Federal proposals on tire labeling and tire disposal after recalls are significantly flawed and should be rewritten, the Rubber Manufacturers Association said in comments to the National Highway Traffic Safety Administration.
Both proposed rules are mandated under the Transportation Recall Efficiency, Accountability and Documentation (TREAD) Act, which was motivated largely by Bridgestone/Firestone's recall of 6.5 million tires for tread separation problems.
The RMA liked several things about NHTSA's tire labeling proposal, such as the requirements for uniform placement of tire information placards and explanations of sidewall labeling symbols. But it warned that several other provisions in the rule could hinder tire safety rather than enhancing it.
For example, the rule as written would allow a 10-percent load increase for passenger tires used on light trucks, vans, sport-utility vehicles and trailers, and this would go against the intent of the TREAD Act, the association said.
NHTSA's plans for tire identification numbers are even worse, according to the RMA. The agency's proposal to change the order of TINs would cost the tire industry $83.9 million and only create consumer confusion, it said.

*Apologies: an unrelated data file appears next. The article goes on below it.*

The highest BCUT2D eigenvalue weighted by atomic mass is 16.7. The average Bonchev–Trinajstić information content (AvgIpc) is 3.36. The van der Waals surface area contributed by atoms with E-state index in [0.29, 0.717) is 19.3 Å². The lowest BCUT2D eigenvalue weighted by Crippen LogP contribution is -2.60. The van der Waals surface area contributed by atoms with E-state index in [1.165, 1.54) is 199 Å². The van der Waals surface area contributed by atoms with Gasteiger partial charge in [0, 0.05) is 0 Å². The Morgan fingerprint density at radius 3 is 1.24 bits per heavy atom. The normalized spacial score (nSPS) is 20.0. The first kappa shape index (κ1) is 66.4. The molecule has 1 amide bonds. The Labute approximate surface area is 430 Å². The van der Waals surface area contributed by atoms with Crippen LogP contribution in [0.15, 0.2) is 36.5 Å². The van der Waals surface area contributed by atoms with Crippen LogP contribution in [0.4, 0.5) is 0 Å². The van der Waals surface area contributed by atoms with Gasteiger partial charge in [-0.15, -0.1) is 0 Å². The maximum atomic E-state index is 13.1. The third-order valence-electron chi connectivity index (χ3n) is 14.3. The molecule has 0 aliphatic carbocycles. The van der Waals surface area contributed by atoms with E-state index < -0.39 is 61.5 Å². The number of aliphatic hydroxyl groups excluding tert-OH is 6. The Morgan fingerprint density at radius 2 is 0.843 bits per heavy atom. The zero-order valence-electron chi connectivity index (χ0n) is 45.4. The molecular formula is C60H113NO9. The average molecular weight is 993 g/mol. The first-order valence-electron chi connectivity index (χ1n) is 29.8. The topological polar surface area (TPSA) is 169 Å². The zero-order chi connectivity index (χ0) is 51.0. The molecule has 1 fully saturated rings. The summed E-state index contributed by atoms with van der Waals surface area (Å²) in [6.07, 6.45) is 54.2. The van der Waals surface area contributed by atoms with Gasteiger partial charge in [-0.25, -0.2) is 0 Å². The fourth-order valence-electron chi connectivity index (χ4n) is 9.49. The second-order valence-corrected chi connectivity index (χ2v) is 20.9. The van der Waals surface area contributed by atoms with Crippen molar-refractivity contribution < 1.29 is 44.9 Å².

``Does the agency really want to embark on a multi-year transition period...during which there will be tires in circulation with two conflicting identification schemes?'' the association asked.
Similarly, the proposal to require molding TINs on both sides of the tire would involve a one-time cost of $113.5 million to the tire industry, plus annual costs of $224.1 million to make required weekly changes, the association said. Furthermore, workers would be put at risk by being forced to enter tire molds heated at more than 300 degrees Fahrenheit just to change the numbers.
The tire recall proposal, meanwhile, is too inflexible, according to the RMA.
``The majority of tire recalls are completed successfully, and there is very little evidence regarding why some consumers do not bring in their vehicle or tire for repair or replacement,'' the association said. But the NHTSA proposal, with its stringent paperwork requirements, assumes from the start that the process will fail, it added.